1

I am wondering how is should i implement one-time pad encryption in my code.

I use 16-byte pages at the moment, and the implementation in Golang from the page: https://github.com/ryanuber/go-otp/blob/master/otp.go (line 83 is the Encrypt() method).

However, the data i need to encrypt sometimes (not always) is larger than 16 byte.

// Page must be at least as long as plain text
if len(page) < len(payload) {
    return nil, fmt.Errorf("otp: insufficient page size")
}

result := make([]byte, len(payload))

for i := 0; i < len(payload); i++ {
    plainText := int(payload[i])
    secretKey := int(page[i]) // ln 95
    cipherText := (plainText + secretKey) % 255
    result[i] = byte(cipherText)
}

What i did is commented out the page length check, so encryption now ignores the length problem; using modulus while indexing page (line 95):

secretKey := int(page[i % len(page)])

So, if i encrypt data buffer say of 10 megabytes, is it still secure, and if not, why?

  • 1
    What is it that you are trying to accomplish, @Tany? Perhaps we can provide some guidance if you state the bigger problem. Why is it that you feel a OTP is required? Unless you will have a motivated and well-financed attacker (eg: NSA) trying to decipher your text, a single AES key is good enough for 10M of encryption. – Neil Smithline Apr 7 '18 at 20:14
  • PS: Nice job describing your question! The code sample is particularly helpful. – Neil Smithline Apr 7 '18 at 20:15
  • 1
    To confirm, you're considering using 16 bytes of pad to encrypt 10 megabytes (10,485,760 bytes) of data? Knowing the relative size helps in inferring the level of risk, and since a 1-to-655,360 ratio is pretty heavily in the "really bad idea" range, it seems worth double-checking that you didn't misplace a couple factors of 10 somewhere. – Ethan Kaminski Apr 8 '18 at 2:49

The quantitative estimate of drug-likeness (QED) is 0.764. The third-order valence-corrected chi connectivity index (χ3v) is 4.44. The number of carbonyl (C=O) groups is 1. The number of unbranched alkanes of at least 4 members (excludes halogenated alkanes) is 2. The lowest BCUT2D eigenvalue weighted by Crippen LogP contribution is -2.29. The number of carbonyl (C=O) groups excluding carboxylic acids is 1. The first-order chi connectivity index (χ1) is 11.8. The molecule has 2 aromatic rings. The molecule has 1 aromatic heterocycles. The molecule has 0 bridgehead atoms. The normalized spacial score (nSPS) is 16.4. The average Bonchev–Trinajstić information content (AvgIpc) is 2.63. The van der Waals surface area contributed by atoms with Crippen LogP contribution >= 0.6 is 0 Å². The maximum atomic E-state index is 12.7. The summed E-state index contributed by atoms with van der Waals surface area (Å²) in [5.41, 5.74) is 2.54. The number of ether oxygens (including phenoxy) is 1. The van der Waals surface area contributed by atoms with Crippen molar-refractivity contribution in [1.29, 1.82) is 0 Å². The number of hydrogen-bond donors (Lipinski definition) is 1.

8

This is a really, really, really bad idea. First off, this is not a one-time pad, as you're using the same pad to encrypt multiple blocks of data. This is exactly the same as sending multiple messages separately encrypted with the same pad.

There are multiple trivial attacks against this scheme:

  1. If you have any known plaintext, the attacker can xor bytes of the known plaintext against the ciphertext and recover bytes of your pad. Then they can move to each position where that pad byte is reused (i.e., +/- len(page)), xor the pad byte, and recover more plaintext.
  2. Frequency analysis at each position is potentially trivial.
  3. Since the value of each pad byte only affects the matching output bytes, brute force attacks are possible against each byte separately (though it will be harder to know which value is correct, it will still be possible).
5

If you use a byte more than once, it's no longer a one time-pad.

If your key repeats, the result can be broken, because the underlying data probably contains redundancies. Googling for something like "breaking repeating key xor" will get you started on techniques.

  • It’s almost like a Vigenère cipher. – jkd Apr 8 '18 at 0:18

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